January 21, 2021 |

Purim: Revelling in Revealing

On Purim, Revelation and Speaking for Yourself

 Purim revolves around the revelation of the hidden. After all, the core text we read during Purim is the Megillah. A word which shares its root with 'gilui' revelation. There is an ecstacy, a joy that comes with the dramatic disclosure of Truth.

Torah itself is the revelation of an otherwise hidden God. The quientessential moment of revelation is of course at Sinai with the giving of the Ten Commandments. It is noteworthy that the very first utterance here is “Anochi Hashem – I am God”. Anochi - I, a word of ultimate selfhood. This is when the Ribono shel olam (the master of hiddenness) makes His Self known.1
Indeed, in all of our lives, we all want deeply, sometimes desperately, to be known...for the breath-taking truth of who we are to be revealed. And we all have different ways of pursuing this goal...some more healthy and some less. Sometimes we act out, we take up too much space..or we cower and shrink away lest our precious moment of self-revealing be botched or misunderstood. The revelation of self is an intricate art - involving balance and precision. We educate and train ourselves in all sorts areas of knowledge and expertise, why not in this one that is so germain to our deepest lives? We deserve to have education, tools, training and practice - to enact this art of self-revelation.

So here's a tool and practice for how to get in touch with your Anochi. Just as God began His revelation with an "I statement", we too best reveal our truths by starting at I, by knowing ourselves and speaking from that place of Anochi.
The tool: Always always Speak for Yourself.
Move from speaking in generalizations to speaking in personalizations...from talking about how 'people' feel this or that, to talking about how I feel this and I feel that.

Here's an illustration of Speaking for Yourself.
I have the honor and pleasure of facilitating women's groups. One of the objectives of the groups is to provide a safe space for people to give and receive valuable feedback and constructive criticism.
At the outset of one of these groups, one of the women gave a passionate speech on the topic of the frailities of human nature which she closed by saying, “Sooo, you better be careful, because people get really angry when they get constructive criticism.” Aha! - Now, it became clear why she was offering this oration on human nature. What sounded like a cautionary piece of advice was actually her using a generalization to veil her own truth about how she herself gets angry in reaction to criticism. I stepped in and told her about this handy tool of 'speaking for yourself'. I gently asked her to restate her last sentence as an “I statement”.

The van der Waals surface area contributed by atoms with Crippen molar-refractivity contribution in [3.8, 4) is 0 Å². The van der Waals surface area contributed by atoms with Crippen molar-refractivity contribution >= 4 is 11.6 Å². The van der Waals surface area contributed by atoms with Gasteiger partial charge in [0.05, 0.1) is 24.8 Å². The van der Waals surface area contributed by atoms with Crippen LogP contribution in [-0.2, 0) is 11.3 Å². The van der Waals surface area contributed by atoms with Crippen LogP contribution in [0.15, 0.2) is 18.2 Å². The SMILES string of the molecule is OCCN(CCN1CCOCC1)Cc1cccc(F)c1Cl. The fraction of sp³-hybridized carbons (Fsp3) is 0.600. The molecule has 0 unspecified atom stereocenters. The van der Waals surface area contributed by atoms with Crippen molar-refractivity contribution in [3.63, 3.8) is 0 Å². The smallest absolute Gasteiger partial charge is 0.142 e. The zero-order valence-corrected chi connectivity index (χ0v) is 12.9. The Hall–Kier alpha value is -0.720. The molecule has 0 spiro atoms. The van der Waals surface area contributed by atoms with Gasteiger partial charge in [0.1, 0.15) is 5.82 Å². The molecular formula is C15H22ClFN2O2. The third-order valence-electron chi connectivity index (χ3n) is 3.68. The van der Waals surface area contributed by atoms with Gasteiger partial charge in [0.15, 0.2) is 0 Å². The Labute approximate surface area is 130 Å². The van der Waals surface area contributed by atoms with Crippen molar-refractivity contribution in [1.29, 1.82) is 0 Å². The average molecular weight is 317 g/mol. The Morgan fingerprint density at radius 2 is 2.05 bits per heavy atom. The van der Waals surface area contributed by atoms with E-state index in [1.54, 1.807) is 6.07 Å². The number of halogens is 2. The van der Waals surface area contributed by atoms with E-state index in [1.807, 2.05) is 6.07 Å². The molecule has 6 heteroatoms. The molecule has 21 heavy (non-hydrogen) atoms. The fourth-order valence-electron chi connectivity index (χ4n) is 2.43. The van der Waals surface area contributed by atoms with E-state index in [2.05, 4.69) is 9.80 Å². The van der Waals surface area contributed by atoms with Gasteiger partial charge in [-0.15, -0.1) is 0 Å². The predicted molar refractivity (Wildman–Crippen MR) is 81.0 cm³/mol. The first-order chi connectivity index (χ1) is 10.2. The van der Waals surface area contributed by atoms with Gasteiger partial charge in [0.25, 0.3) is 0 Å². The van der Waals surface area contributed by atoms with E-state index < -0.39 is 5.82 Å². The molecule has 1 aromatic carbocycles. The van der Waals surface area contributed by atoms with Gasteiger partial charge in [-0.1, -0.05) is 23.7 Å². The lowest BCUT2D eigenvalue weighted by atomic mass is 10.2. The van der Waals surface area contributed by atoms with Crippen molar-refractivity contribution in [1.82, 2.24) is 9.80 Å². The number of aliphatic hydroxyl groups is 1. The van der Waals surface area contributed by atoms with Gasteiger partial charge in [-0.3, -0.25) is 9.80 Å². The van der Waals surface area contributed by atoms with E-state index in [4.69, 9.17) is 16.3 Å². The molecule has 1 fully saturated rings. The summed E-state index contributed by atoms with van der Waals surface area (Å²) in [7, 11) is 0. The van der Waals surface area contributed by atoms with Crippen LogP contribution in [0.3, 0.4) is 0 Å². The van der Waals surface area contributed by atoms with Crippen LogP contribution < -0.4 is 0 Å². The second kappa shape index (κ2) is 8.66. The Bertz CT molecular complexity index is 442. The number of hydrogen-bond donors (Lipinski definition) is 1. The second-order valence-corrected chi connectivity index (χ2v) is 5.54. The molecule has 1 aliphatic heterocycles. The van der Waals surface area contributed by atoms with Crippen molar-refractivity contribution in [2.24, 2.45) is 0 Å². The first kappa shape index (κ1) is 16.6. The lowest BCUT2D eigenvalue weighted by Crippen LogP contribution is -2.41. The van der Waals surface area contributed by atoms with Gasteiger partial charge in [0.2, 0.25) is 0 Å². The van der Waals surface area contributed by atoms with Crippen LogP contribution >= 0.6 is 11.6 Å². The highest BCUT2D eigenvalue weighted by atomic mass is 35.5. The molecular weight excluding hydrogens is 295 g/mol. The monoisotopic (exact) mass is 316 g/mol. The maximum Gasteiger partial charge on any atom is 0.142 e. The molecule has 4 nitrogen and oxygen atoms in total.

Slowly she repeated, “So, you better be careful, because I get really angry when I get constructive criticism.” She bit her lip and tears glistened in her eyes. She had spoken the fragile and important truth that was trembling under her generalizations about human nature and other people's anger. It was a moment of sheer revelation! It became a portal for her to encounter and connect with her deepest self...and opened the door for her to connect with others from that Anochi place of depth. When she spoke for herself she revealed herself.

Often times we unconsciously move out of personal language when the content is too sensitive. We actively cover up our truths. So actually noticing when we move into generic language can be a fabulous tool for self-awareness. In these days around Purim, practice the art of revealing well-hidden truths. The next time you notice yourself saying 'people' or 'you', catch it! Ask yourself, why did I do that? What truth am I covering up? What can be revealed by inserting the word “I”? And then notice the felt difference between the two statements.

Just as God began his self-revelation with Anochi....An invaluable key to revealing the highest, deepest and most divine parts of ourselves begins with uttering I, Anochi, and speaking for ourselves. Good Purim!

1The word for Olam, world, shares its root with ne'elam, the hidden, the disappeared. For the world is paradoxically the hiding place of God's presence.


Chaya Kaplan-Lester

Joined: March 6, 2011

Chaya Kaplan-Lester is a psychotherapist, Jewish educator and writer. She is co-founder of The Jerusalem Center for Transformative Torah and Therapy. Her "Parsha Poetry" commetaries are popular across the Jewish spectrum, and can be found weekly on the Jerusalem Post online (along with youtube video...

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